In the first few installments of this "Plane and Simple" blog series, I introduced you to the basic planes you should have in your shop and some tasks they can perform. This time, let's see why having a good plane on hand can be very important. Not that many home woodshops have a jointer larger than 8" wide, and many have no jointer at all. Not to worry - a handplane can flatten the widest board, and safely plane a part too small to safely mill with power tools.


The process begins by planing diagonal to the grain working along the length of the board in both directions. This is called "scrub planing". Set the blade to take a deeper cut than normal, and as you see the high spots disappear, work the blade back to a finer cut (much like sanding to finer grits).


"Winding Sticks" can be used to insure that the entire surface is flat. They are two thin straight edge sticks of the same width. One is used to check for flatness along the length and width of your part, and together they check for twist.


Note that one stick has two black marks on the ends. Set one stick on each end of your part and sight across the top from front to back. The black marks should be evenly exposed, if one is more visible, then that corner needs to be planed down.


Once the part is properly flattened, you can send it through a power planer to make the faces parallel. Or, if you want the challenge, the entire part can be prepped by hand.


A marking gauge lays out a line on all four edges at the final thickness (below, left), and the second face can be pared down and smoothed just like the first (below, center). Work the face down until you reach the thickness mark all the way round, and check for dips using the straight edge of the winding sticks. Lastly, one edge can be planed smooth and square to the first face (below, right).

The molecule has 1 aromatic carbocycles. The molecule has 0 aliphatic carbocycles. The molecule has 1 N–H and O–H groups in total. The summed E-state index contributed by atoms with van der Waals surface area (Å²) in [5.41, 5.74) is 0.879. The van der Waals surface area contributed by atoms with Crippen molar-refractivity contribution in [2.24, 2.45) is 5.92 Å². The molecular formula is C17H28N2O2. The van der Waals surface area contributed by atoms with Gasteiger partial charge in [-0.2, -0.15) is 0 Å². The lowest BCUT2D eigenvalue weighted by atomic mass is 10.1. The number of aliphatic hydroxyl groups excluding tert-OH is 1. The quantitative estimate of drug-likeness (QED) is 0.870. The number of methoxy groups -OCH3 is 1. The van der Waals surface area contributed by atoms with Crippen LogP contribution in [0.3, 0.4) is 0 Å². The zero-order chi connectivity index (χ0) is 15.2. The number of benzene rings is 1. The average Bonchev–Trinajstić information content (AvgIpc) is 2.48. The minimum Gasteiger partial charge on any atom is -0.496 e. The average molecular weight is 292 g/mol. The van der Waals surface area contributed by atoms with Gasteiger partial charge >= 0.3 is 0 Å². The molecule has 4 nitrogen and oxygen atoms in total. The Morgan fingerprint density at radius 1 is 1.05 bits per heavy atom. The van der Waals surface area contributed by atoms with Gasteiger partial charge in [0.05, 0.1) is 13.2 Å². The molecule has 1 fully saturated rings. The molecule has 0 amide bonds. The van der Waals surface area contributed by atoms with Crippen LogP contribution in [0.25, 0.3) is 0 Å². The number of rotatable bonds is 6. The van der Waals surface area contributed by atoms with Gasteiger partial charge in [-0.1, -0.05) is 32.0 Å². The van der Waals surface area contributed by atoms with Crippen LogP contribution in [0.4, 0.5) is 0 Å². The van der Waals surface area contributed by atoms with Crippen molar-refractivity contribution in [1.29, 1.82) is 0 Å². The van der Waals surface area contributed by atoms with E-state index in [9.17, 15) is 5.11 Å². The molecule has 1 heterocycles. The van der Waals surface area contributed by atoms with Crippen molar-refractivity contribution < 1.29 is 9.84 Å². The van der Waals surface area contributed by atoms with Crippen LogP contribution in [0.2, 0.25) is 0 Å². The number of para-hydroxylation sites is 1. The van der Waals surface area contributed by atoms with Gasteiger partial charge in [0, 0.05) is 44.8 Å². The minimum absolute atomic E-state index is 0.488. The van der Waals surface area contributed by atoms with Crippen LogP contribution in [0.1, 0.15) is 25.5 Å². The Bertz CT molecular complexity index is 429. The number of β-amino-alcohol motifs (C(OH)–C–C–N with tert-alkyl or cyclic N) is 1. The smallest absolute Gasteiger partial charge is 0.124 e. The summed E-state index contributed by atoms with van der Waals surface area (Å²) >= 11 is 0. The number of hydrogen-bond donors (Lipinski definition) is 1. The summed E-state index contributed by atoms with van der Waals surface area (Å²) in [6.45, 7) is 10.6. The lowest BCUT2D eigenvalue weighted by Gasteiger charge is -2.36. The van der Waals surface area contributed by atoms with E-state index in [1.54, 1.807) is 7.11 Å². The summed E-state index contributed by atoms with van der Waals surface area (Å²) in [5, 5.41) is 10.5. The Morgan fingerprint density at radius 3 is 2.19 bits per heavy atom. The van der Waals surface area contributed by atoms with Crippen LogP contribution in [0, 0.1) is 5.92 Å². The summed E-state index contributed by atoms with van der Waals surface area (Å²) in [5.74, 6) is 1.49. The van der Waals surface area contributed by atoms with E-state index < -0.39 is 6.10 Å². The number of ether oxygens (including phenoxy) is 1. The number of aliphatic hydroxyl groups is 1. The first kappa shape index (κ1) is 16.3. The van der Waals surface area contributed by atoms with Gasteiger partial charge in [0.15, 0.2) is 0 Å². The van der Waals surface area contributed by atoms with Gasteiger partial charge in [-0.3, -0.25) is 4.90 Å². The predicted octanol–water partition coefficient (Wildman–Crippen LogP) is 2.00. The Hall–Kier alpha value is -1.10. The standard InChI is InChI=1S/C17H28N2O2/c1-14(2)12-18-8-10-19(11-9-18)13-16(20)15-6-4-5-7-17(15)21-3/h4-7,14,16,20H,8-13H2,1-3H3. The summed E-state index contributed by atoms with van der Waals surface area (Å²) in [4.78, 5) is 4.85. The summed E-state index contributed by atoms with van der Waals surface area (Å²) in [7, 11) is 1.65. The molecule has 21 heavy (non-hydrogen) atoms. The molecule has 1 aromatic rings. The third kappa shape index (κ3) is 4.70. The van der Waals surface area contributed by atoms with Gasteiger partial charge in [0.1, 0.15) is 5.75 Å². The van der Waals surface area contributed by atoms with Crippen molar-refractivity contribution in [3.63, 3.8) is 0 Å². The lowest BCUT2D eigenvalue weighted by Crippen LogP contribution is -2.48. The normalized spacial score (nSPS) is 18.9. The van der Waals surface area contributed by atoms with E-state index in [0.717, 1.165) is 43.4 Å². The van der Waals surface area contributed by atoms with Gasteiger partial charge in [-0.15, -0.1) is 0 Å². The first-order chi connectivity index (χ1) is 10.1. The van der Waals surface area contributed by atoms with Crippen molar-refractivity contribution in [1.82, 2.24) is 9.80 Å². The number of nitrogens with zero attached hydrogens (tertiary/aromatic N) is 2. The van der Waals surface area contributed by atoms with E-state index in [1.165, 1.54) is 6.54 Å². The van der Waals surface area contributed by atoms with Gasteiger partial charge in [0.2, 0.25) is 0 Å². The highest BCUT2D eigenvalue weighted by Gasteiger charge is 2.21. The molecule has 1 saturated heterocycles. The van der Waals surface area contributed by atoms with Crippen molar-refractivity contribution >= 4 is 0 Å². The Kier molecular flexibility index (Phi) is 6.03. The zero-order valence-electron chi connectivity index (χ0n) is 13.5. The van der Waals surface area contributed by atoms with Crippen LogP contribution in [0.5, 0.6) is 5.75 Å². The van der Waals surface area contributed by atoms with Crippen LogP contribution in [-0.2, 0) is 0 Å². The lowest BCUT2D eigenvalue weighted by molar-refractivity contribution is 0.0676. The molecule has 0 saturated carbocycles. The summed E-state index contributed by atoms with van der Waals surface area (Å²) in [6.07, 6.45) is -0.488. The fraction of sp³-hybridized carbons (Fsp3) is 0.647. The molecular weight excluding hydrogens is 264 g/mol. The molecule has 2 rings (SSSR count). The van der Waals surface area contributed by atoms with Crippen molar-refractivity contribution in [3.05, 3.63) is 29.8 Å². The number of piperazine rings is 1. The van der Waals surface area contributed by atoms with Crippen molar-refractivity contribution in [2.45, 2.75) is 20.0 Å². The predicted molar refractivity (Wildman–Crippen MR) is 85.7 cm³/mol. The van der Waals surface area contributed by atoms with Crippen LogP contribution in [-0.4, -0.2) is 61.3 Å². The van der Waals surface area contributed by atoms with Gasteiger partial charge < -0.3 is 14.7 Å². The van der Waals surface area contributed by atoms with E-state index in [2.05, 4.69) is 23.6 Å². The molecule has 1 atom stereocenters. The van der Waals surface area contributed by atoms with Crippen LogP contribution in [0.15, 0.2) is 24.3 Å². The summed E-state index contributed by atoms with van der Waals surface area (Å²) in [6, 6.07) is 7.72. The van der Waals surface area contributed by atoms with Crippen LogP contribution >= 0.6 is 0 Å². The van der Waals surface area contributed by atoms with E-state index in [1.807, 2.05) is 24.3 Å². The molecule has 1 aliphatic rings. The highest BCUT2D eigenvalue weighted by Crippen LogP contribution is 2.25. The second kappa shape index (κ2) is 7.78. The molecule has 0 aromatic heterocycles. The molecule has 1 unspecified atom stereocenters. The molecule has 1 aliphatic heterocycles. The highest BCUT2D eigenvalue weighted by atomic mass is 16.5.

This process might seem slow and laborious, but really goes quite quickly once you get the hang of it. You may not often need or want to prep stock this way, but it is a handy skill to have for over- or under-sized parts.


Close Shaves

The family of tools that is generically known as planes is pretty extensive; the next on our list is spoke shaves. A spoke shave is essentially a small plane blade affixed to a small plane body. As the name suggests, they are used for cutting round profiles and smoothing curves.


Many designs exist, mostly flat bottomed, but there are also soles that curve from front to back, and even some that are concave from side to side for small diameter parts like wheel spokes!


A spoke shave is a fast and safe tool for rounding a square blank into a rounded shape. With practice it is faster and easier then using the router table to make oval profiles or thin, tapered spindles.


Spoke shaves are the ideal tool for shaping irregular shapes like cabriole legs. A blank can be roughed out on the bandsaw and then the spoke shave is used to round the corners and smooth the faces.


One issue with shaping curved parts is that the grain direction can change along the length or from side to side. The small sole of the spoke shave allows it to be used at different angles and pushed or pulled as needed. Only the very tight curve of the foot cannot be quickly shaped by the spoke shave.


One or two styles of spoke shaves should find a place in your shop. You'll be surprised how often you reach for this versatile tool.